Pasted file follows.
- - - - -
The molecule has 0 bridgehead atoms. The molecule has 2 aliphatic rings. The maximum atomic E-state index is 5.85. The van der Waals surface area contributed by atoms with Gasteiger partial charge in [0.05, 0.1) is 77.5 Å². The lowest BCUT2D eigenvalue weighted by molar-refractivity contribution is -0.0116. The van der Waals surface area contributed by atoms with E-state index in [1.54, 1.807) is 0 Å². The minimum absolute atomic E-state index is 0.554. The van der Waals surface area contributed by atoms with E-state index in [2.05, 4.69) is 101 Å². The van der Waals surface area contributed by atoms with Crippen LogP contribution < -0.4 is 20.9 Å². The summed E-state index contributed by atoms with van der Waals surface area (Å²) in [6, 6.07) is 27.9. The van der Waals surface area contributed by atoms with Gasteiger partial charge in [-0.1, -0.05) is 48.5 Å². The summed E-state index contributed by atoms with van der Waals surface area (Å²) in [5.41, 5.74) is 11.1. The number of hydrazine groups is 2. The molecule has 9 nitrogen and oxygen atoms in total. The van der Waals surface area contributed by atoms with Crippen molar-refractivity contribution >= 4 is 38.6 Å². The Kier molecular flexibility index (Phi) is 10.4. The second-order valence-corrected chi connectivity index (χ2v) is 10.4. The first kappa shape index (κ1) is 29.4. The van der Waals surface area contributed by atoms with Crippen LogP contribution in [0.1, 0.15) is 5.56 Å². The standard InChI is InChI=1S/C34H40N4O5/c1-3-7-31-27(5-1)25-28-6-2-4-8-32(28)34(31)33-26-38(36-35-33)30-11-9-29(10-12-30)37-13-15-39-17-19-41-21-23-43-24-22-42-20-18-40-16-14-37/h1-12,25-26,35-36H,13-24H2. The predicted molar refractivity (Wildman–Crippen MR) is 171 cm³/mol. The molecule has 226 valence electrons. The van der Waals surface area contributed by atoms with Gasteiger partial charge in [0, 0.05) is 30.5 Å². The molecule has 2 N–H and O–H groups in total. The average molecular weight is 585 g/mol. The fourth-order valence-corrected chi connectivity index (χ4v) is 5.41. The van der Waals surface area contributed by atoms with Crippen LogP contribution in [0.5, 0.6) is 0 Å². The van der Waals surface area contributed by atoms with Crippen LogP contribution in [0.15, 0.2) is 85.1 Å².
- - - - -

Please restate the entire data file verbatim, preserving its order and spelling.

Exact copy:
The molecule has 0 bridgehead atoms. The molecule has 2 aliphatic rings. The maximum atomic E-state index is 5.85. The van der Waals surface area contributed by atoms with Gasteiger partial charge in [0.05, 0.1) is 77.5 Å². The lowest BCUT2D eigenvalue weighted by molar-refractivity contribution is -0.0116. The van der Waals surface area contributed by atoms with E-state index in [1.54, 1.807) is 0 Å². The minimum absolute atomic E-state index is 0.554. The van der Waals surface area contributed by atoms with E-state index in [2.05, 4.69) is 101 Å². The van der Waals surface area contributed by atoms with Crippen LogP contribution < -0.4 is 20.9 Å². The summed E-state index contributed by atoms with van der Waals surface area (Å²) in [6, 6.07) is 27.9. The van der Waals surface area contributed by atoms with Gasteiger partial charge in [-0.1, -0.05) is 48.5 Å². The summed E-state index contributed by atoms with van der Waals surface area (Å²) in [5.41, 5.74) is 11.1. The number of hydrazine groups is 2. The molecule has 9 nitrogen and oxygen atoms in total. The van der Waals surface area contributed by atoms with Crippen molar-refractivity contribution >= 4 is 38.6 Å². The Kier molecular flexibility index (Phi) is 10.4. The second-order valence-corrected chi connectivity index (χ2v) is 10.4. The first kappa shape index (κ1) is 29.4. The van der Waals surface area contributed by atoms with Crippen LogP contribution in [0.1, 0.15) is 5.56 Å². The standard InChI is InChI=1S/C34H40N4O5/c1-3-7-31-27(5-1)25-28-6-2-4-8-32(28)34(31)33-26-38(36-35-33)30-11-9-29(10-12-30)37-13-15-39-17-19-41-21-23-43-24-22-42-20-18-40-16-14-37/h1-12,25-26,35-36H,13-24H2. The predicted molar refractivity (Wildman–Crippen MR) is 171 cm³/mol. The molecule has 226 valence electrons. The van der Waals surface area contributed by atoms with Gasteiger partial charge in [0, 0.05) is 30.5 Å². The molecule has 2 N–H and O–H groups in total. The average molecular weight is 585 g/mol. The fourth-order valence-corrected chi connectivity index (χ4v) is 5.41. The van der Waals surface area contributed by atoms with Crippen LogP contribution in [0.5, 0.6) is 0 Å². The van der Waals surface area contributed by atoms with Crippen LogP contribution in [0.15, 0.2) is 85.1 Å².